Tighter state budgets have forced some cutbacks at state parks in Washington and Idaho, but all are open this Memorial Day weekend for the traditional start of summer camping season.
The parks should be full, but there will be fewer interpretive programs and rangers may seem harder to find at Washington parks, spokeswoman Virginia Painter said. Budget cuts meant layoffs for some midlevel managers, and some equipment is aging and not being replaced.
“We’re scraping by, but we’re open. Things are just thinner,” Painter said.
Visitors to Idaho’s 30 state parks may see fewer clean restrooms and less-frequent trash collection this summer. The Idaho Parks Department lost 25 full-time employees statewide and budget cuts reduced the number of seasonal workers the department can hire.
Employees will be enforcing rules, collecting fees and staffing registration desks rather than performing some general maintenance, said David White, Idaho’s north region manager.
Both states faced budget problems, but dealt with them in different ways.
Last year in Washington, the Legislature considered closing as many as 40 parks, Painter said. It cut the parks budget nearly in half, from $100 million to $52 million, but provided a new way for the public to support parks by asking motorists who license a car or renew their tabs if they want to donate $5 to parks.
About 40 percent do, Painter said. In April, the most recent month for figures, motorists contributed $1.1 million. That’s less than the Legislature’s estimate of $1.25 million, but the amounts fluctuate each month and may grow as the fee is better explained.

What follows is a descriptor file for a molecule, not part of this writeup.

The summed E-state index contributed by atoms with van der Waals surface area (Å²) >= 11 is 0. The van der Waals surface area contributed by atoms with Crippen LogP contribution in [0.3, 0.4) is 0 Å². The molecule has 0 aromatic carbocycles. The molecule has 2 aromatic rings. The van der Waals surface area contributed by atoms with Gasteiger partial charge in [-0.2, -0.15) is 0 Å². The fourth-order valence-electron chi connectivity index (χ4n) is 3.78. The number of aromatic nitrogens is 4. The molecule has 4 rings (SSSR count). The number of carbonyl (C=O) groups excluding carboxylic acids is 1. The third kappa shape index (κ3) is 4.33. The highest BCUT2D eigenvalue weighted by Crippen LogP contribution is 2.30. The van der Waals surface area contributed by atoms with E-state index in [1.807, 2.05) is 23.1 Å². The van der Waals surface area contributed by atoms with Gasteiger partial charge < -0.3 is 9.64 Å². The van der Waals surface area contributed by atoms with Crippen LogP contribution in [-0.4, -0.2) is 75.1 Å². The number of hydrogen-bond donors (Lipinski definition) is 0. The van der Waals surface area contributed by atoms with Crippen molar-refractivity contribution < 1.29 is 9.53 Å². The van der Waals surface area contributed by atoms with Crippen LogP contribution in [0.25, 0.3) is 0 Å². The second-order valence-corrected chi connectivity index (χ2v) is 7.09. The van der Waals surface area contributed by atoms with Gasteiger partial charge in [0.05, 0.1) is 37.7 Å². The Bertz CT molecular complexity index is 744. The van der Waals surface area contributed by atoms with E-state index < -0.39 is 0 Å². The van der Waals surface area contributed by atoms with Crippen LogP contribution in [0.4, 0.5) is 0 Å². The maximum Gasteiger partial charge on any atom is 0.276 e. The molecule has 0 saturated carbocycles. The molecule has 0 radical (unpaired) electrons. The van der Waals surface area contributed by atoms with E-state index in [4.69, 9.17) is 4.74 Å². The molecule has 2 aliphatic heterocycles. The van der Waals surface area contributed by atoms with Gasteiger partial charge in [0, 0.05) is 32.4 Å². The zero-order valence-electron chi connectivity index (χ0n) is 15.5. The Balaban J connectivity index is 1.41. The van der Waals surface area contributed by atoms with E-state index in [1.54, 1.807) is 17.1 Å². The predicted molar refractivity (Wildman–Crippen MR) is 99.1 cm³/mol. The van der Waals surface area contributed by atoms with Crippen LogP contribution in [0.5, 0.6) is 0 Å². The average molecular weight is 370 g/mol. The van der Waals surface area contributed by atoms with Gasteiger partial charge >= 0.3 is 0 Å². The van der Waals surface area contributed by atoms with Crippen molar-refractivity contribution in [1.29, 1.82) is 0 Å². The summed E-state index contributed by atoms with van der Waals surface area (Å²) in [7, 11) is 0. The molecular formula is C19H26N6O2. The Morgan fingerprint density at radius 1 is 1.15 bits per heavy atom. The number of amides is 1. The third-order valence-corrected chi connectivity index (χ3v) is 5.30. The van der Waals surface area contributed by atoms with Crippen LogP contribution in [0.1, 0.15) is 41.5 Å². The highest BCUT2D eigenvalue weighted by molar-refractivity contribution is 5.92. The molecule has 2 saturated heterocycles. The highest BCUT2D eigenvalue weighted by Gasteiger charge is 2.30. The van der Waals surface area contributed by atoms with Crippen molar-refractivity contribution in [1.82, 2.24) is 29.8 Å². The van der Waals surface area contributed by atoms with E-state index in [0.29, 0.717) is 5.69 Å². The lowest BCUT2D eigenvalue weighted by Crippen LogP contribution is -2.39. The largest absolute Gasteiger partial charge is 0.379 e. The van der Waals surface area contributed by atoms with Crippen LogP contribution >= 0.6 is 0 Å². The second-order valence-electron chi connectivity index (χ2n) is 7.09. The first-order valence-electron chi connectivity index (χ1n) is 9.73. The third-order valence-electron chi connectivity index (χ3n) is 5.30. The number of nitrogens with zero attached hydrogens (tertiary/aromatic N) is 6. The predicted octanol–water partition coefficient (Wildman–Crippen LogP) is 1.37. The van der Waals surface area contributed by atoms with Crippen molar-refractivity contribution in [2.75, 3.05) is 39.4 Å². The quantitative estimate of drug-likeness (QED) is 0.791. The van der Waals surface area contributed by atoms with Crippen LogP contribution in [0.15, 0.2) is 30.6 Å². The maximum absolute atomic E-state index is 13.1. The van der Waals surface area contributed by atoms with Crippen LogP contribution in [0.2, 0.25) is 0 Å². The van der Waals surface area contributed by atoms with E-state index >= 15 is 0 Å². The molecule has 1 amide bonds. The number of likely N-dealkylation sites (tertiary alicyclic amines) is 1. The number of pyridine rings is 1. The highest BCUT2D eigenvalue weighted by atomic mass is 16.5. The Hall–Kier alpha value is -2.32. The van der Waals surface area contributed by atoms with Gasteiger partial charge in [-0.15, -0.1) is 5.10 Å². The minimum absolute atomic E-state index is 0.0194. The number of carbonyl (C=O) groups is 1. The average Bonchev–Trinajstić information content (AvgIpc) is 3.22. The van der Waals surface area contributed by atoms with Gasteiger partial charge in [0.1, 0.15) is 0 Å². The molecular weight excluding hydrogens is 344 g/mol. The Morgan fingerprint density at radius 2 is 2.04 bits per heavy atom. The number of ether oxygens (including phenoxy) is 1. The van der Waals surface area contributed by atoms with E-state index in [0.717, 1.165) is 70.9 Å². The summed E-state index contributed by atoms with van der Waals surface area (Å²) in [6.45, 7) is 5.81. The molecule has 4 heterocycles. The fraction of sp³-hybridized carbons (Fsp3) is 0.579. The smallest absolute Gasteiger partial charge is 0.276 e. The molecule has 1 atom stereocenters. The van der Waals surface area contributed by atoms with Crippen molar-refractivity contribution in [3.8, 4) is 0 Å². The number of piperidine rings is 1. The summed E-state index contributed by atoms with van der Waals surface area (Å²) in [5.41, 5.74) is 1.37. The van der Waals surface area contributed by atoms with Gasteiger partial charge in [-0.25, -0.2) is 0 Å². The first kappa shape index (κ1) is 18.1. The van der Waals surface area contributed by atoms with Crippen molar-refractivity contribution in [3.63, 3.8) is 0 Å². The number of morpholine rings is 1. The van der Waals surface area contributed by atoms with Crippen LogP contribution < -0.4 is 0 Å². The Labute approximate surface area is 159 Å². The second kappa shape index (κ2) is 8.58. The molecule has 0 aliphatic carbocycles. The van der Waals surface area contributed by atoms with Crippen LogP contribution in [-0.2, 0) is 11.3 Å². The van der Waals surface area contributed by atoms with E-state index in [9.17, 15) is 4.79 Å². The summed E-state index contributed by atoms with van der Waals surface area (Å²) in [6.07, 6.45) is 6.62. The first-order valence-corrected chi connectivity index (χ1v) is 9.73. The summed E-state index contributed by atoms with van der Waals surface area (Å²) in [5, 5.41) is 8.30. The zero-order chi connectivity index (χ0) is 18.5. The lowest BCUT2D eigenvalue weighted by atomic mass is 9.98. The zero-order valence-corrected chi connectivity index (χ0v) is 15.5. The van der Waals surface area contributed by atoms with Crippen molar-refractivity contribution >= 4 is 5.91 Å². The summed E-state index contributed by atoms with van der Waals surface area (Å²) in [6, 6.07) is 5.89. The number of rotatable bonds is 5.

Washington also has a new law requiring many state employees to take 12 days off without pay, to ease budget problems. One of those days is July 12, but “nobody knows how the temporary layoffs are going to affect things,” Painter said.
In Idaho last year, the general fund allocation for parks was about $6.5 million, said Jennifer Wernex, communication manager for the state parks department. That was cut to $1.6 million this year, she said, so some 92 percent of the parks department’s $18.8 million budget comes from user fees.
Those fees are rising and will continue to go up, White said. The annual pass, which grants access to all Idaho state parks, rose from $25 to $35 this year and will rise to $40 in July. The cost for an annual pass for a second car goes from $5 to $15 on July 1, Wernex said.
Day passes also rose from $4 to $5 at the beginning of the year and visitors will see campsite fees rise by about $2, White said
In North Idaho, staff reductions translate to two fewer rangers. White said that means a ranger will only be available three days a week on the Coeur d’Alene Parkway, which runs along the lakeshore to Higgins Point, to patrol and to ensure compliance with regulations at the boat ramp. The other two days that employee will be at Farragut State Park in Athol.
The loss of a ranger at the Old Mission State Park may mean visitor center hours are limited, but White said he’s trying to balance that with seasonal employees, although their numbers are reduced, too. White’s seasonal staff was cut by one-third last summer; the level will be the same this summer.
The cuts make the parks department more reliant on volunteer assistance, Wernex said, and more people have stepped forward to help after learning of the cuts: “It’s been encouraging in these harder financial times, looking at the groundswell of support we have.”
Last summer’s tough economy seemed to boost attendance at Washington parks, Painter said, as families stayed closer to home. She expects the big three weekends – this one, July 4th and Labor Day – to fill up with reservations and the first-come campsites to disappear by noon on Fridays.